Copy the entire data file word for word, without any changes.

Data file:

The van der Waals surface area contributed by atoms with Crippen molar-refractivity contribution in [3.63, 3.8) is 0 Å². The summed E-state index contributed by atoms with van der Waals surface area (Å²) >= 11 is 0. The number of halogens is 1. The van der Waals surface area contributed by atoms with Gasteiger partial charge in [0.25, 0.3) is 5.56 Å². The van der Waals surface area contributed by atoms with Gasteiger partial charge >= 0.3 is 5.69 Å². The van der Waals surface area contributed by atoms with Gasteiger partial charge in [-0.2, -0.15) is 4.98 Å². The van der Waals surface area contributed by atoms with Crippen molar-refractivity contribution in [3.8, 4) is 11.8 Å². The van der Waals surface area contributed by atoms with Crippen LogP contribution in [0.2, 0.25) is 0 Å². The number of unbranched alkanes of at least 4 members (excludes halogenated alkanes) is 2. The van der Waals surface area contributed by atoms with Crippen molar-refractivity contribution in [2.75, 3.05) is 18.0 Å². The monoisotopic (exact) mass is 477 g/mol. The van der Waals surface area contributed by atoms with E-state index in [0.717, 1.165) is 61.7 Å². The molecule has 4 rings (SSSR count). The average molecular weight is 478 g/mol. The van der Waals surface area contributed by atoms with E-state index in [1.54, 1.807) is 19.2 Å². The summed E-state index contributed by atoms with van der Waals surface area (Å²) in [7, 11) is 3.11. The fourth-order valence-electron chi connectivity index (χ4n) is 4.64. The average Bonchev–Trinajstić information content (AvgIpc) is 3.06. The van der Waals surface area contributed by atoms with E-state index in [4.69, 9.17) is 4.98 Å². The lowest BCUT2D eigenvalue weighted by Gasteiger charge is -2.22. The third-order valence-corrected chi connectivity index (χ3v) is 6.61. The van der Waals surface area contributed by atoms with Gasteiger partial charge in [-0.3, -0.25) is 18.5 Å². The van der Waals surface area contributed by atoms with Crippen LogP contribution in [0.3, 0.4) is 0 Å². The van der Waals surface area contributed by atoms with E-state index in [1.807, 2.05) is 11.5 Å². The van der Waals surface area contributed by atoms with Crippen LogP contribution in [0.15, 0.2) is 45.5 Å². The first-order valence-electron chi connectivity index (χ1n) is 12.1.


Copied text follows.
The van der Waals surface area contributed by atoms with Crippen molar-refractivity contribution in [3.63, 3.8) is 0 Å². The summed E-state index contributed by atoms with van der Waals surface area (Å²) >= 11 is 0. The number of halogens is 1. The van der Waals surface area contributed by atoms with Gasteiger partial charge in [0.25, 0.3) is 5.56 Å². The van der Waals surface area contributed by atoms with Gasteiger partial charge >= 0.3 is 5.69 Å². The van der Waals surface area contributed by atoms with Gasteiger partial charge in [-0.2, -0.15) is 4.98 Å². The van der Waals surface area contributed by atoms with Crippen molar-refractivity contribution in [3.8, 4) is 11.8 Å². The van der Waals surface area contributed by atoms with Crippen LogP contribution in [0.2, 0.25) is 0 Å². The number of unbranched alkanes of at least 4 members (excludes halogenated alkanes) is 2. The van der Waals surface area contributed by atoms with Crippen molar-refractivity contribution in [2.75, 3.05) is 18.0 Å². The monoisotopic (exact) mass is 477 g/mol. The van der Waals surface area contributed by atoms with E-state index in [0.717, 1.165) is 61.7 Å². The molecule has 4 rings (SSSR count). The average molecular weight is 478 g/mol. The van der Waals surface area contributed by atoms with E-state index in [1.54, 1.807) is 19.2 Å². The summed E-state index contributed by atoms with van der Waals surface area (Å²) in [7, 11) is 3.11. The fourth-order valence-electron chi connectivity index (χ4n) is 4.64. The average Bonchev–Trinajstić information content (AvgIpc) is 3.06. The van der Waals surface area contributed by atoms with E-state index in [4.69, 9.17) is 4.98 Å². The lowest BCUT2D eigenvalue weighted by Gasteiger charge is -2.22. The third-order valence-corrected chi connectivity index (χ3v) is 6.61. The van der Waals surface area contributed by atoms with Gasteiger partial charge in [-0.3, -0.25) is 18.5 Å². The van der Waals surface area contributed by atoms with Crippen LogP contribution in [0.3, 0.4) is 0 Å². The van der Waals surface area contributed by atoms with E-state index in [1.807, 2.05) is 11.5 Å². The van der Waals surface area contributed by atoms with Crippen LogP contribution in [0.15, 0.2) is 45.5 Å². The first-order valence-electron chi connectivity index (χ1n) is 12.1.